Curator of the photographic collection at the Museum of Fine Arts in Houston, Anne Tucker is no great devotee of cheesecake photography, but she says Yeager's work nevertheless strikes her as special. "I look at cheesecake pictures by men and it makes my back hurt," she says. "The women are holding the most inconceivable poses. You rarely see that in Bunny's work."
Tucker is in the process of acquiring at least one, perhaps two, of Yeager's self-portraits, first published in the 1964 book, How I Photograph Myself, for her museum's permanent collection. "I think the book is an important early example of a woman trying to control her own image," Tucker says. The photograph she covets most shows Yeager seated on a stool beside her Burke and James eight-by-ten-inch camera, her teased platinum-blond hair falling over her shoulder onto a tight red body stocking that is pinched at the waist by a gold lame belt. She wears only one garish high-heeled shoe; the other one rests in front of her, kicked off. A cord tied in a bow on her big toe leads to the camera's shutter. Yeager is about to take a picture of herself, and yet she looks away from the camera connected to her foot toward the one she doesn't touch, the one we don't see, which of course is the one actually photographing her. Her expression clearly aims for sex kitten, but falls closer to devouring lioness. "The photograph is hilariously tongue-in-cheek," Tucker laughs. "It's just a delightful image."
It is also significant historically, she adds. As early as the 1890s, women were earning a living from photography, which they could learn through books, without the help of academies that wouldn't admit them. The trade became a respectable alternative to the traditional female jobs of schoolteacher and nanny. "Bunny Yeager's books are part of that larger story," asserts Tucker. "They even include patterns for making women's clothes, how to cut a cleavage blouse, for example. They are wonderfully direct, unlike anything a man would ever do, because they take the mystery out of photography. They also show that Bunny Yeager was a good, practical businesswoman as well as a great photographer."
The book was published at the peak of Bunny's career as a glamour photographer, a career that can be traced back to the late Forties, when Yeager began modeling on Miami Beach for pinup shutterbugs such as Hans Hannau. His garish color postcards of Yeager, clad in one of her own bikini creations and reclining against a piece of driftwood or standing ankle-deep in the surf, sold rapidly during the postwar years not only in Miami, with its large population of former servicemen, but outside Florida as part of the promotion of the state as a subtropical paradise with an abundance of ripe fruit.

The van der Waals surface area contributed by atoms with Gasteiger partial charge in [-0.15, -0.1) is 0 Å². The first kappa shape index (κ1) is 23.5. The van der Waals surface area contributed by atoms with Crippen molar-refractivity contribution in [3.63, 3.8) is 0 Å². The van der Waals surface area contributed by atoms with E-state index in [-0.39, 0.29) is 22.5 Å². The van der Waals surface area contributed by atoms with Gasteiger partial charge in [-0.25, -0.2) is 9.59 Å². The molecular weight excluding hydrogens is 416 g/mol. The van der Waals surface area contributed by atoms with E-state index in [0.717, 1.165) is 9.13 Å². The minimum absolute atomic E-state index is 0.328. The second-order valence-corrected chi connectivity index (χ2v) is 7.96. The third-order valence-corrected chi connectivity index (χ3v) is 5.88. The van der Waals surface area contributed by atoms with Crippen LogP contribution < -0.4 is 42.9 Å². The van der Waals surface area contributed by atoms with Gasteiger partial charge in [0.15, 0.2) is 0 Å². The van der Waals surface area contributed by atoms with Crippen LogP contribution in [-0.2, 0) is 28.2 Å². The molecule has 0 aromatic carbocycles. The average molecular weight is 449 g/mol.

Yeager proved early on that she was far too self-willed to spend her life as a beach lollipop. She enrolled with her bodybuilder boyfriend in a photography course at Lindsey-Hopkins, a vocational school located downtown until its demise in the early Fifties. There she quickly acquired the basics of the craft while continuing to model on the side. Her big break came when photographer Roy Pinney learned about her studies and proclaimed her "the world's prettiest photographer" on the August 1952 cover of U.S. Camera magazine. After the article appeared, agents and photo magazines began clamoring for examples of her work, and Yeager was happy to oblige.
Her photograph of Betty Page wearing only a Santa's hat and kneeling beside a Christmas tree was chosen by Playboy for its January 1954 centerfold. In all, Yeager shot eight centerfolds for the magazine, working directly under Hugh Hefner's supervision and entertaining the magnate on a 1958 visit to Miami. In the Fifties Yeager also began publishing books, including The Art of Glamour Photography, Bunny Yeager's Photo Studies, and Photographing the Female Figure (which went into three printings and sold more than 300,000 copies). But it was How I Photograph Myself that landed her on the Tonight Show in 1966, to chat with Johnny Carson:
YEAGER: I started out as a model, but I'm the curious type, and every time I had my photographs taken, I wanted to see what they looked like, so I'd go in the darkroom with the photographer [laughter] and see how they came out.
CARSON: See how things developed, right?
Playing the good-natured sex kitten, Yeager laughed along with the audience, once again offering an image of herself to suit the situation. But even as she basked in brief television fame, her work with Playboy was falling off. "Photographs of women were becoming more explicit, and I just couldn't keep up with it," she says now. "Didn't want to, either. It didn't matter -- I still had my photography studio. It just meant I wasn't shooting for major magazines."